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Linux 6.9 Will Boot Much Faster For Systems With Large Amounts Of RAM

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  • kylew77
    replied
    Originally posted by Paradigm Shifter View Post
    I've got a system with 1.5TB, and we are discussing upgrading it to either 3TB or 6TB for a project... and I'll be honest, booting Linux is not the reason for slow boot with 1.5TB. The issue is all the pre-POST stuff the motherboard does before it even outputs an image, closely followed by the RAID controller... and that isn't even our slowest server; our dual-socket Epyc takes forever to boot. Once the UEFI hands over to the OS, I've got SSH access in less than 15 seconds.
    We had Enterprise grade Dell EPYC and Xeon servers at my last work and they took forever to POST so I get what you are saying!

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  • Paradigm Shifter
    replied
    I've got a system with 1.5TB, and we are discussing upgrading it to either 3TB or 6TB for a project... and I'll be honest, booting Linux is not the reason for slow boot with 1.5TB. The issue is all the pre-POST stuff the motherboard does before it even outputs an image, closely followed by the RAID controller... and that isn't even our slowest server; our dual-socket Epyc takes forever to boot. Once the UEFI hands over to the OS, I've got SSH access in less than 15 seconds.

    Leave a comment:


  • uxmkt
    replied
    Originally posted by kylew77 View Post
    I frankly didn't even know 12TB of RAM was possible in a single server!
    SGI UV 300 supports 64 TB of RAM. One can debate whether that qualifies as a "single server", but it's a single server to the Linux kernel.

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  • Alliancemd
    replied
    My first reaction was "Ow, I have 'Large Amounts Of RAM`"(I have 64GB), read until the word "HugeTLB" and realized, wait, I don't have "Large Amount Of RAM"
    There are people out there with serious servers, not my pesky PC.

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  • byteabit
    replied
    Originally posted by niner View Post
    To be fair, nobody has said this, ever.
    Wasn't it "just" a limitation of the hardware/software from that time? I don't think that any smart person from that era was thinking it would be enough forever. Maybe a marketing person would say that or someone who don't understood computers. It's not impossible that someone "could" have made this statement.

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  • niner
    replied
    Originally posted by Jumbotron View Post
    I remember someone saying that I would never need more than 640K of RAM....<ahem>.
    To be fair, nobody has said this, ever. The quote you're alluding to is unlikely to be an actual quote. But even if it were, "640K ought to be enough for anybody" does not say "forever". It would have been an observation valid for that time. And at that time 64K was the norm, so 640 was indeed, quite luxurious.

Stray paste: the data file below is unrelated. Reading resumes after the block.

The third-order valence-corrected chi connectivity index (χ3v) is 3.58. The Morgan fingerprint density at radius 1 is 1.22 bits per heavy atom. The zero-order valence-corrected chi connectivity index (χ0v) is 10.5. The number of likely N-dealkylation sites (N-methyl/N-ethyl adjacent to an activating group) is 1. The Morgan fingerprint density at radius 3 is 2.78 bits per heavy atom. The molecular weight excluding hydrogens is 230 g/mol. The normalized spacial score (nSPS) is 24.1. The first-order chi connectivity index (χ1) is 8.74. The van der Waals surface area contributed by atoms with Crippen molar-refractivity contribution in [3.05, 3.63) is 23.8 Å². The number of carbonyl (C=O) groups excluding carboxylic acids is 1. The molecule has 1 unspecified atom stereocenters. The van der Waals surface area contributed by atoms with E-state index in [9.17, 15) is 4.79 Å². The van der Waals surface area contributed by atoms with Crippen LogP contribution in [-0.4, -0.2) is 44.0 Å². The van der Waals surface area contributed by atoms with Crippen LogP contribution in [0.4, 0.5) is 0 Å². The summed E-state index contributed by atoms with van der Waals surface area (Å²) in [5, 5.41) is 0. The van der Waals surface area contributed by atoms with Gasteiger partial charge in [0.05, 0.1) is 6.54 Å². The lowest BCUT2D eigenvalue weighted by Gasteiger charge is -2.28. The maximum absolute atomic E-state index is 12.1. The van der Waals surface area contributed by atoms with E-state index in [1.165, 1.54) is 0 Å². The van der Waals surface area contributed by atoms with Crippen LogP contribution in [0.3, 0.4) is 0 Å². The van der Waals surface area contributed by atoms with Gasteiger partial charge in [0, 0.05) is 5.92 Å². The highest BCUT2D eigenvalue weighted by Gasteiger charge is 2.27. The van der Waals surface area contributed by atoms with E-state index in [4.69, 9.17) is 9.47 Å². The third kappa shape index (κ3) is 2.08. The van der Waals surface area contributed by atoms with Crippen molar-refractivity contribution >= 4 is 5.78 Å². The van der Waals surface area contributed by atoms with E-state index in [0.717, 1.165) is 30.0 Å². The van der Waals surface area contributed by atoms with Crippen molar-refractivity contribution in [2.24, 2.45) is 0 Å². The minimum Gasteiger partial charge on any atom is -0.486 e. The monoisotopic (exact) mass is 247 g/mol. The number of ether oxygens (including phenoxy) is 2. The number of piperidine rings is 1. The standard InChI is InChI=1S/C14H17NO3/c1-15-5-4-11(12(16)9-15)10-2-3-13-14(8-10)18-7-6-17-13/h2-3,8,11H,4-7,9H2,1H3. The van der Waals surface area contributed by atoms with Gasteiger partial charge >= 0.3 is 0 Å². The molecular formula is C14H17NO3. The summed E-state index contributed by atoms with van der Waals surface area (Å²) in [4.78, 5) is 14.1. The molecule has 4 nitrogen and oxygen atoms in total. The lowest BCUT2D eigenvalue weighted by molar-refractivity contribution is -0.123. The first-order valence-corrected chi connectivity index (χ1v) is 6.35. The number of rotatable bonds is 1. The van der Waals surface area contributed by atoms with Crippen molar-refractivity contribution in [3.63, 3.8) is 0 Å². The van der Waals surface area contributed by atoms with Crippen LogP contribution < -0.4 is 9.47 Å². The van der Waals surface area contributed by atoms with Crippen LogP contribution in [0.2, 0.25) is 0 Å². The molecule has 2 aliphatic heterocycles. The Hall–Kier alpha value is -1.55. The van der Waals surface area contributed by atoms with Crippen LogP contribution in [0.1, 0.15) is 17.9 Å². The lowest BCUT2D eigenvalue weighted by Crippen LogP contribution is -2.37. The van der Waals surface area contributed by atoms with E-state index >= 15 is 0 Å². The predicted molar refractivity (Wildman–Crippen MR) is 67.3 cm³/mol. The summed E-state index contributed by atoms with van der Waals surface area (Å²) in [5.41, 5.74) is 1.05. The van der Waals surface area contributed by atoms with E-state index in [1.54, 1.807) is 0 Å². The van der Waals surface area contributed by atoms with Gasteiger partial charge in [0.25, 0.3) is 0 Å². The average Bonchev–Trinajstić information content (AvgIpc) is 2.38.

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  • aviallon
    replied
    Originally posted by dragorth View Post

    You will get to see it at the replacement time.
    Unless you want to try an champion the use of an out of band Kernel to increase up time. I am sure there is a business case that could be made, though I have no idea on how much money would be saved on downtime for that half a minut.
    That's why I prefer using kernels from Oracle (Unbreakable Kernel) or upstream lts kernels directly.

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  • byteabit
    replied
    Originally posted by MorrisS. View Post
    So what is it meant for large amount of RAM? What's the impact on 16 or 32 GB or even 64?
    None. The improvements here are only relevant to really huge amounts of RAM, such as in TB range.

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  • MorrisS.
    replied
    So what is it meant for large amount of RAM? What's the impact on 16 or 32 GB or even 64?

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  • dragorth
    replied
    Originally posted by Rob72 View Post
    We have 21 servers with 4TB RAM, so this would be nice for them, because the bootup time is noticeably longer on them, compared to our standard servers with "only" 512GB. But realistically we will never see the benefit on these servers, as they are running Rocky Linux 8.x (kernel 4.18), and are unlikely to be upgraded even to Rocky Linux 9.x (kernel 5.14) before they are replaced, never mind a 6.9 kernel.

    But such memory amounts will become more common, so we should get to see the benefit at some point with future servers.
    You will get to see it at the replacement time.
    Unless you want to try an champion the use of an out of band Kernel to increase up time. I am sure there is a business case that could be made, though I have no idea on how much money would be saved on downtime for that half a minut.

    Leave a comment:

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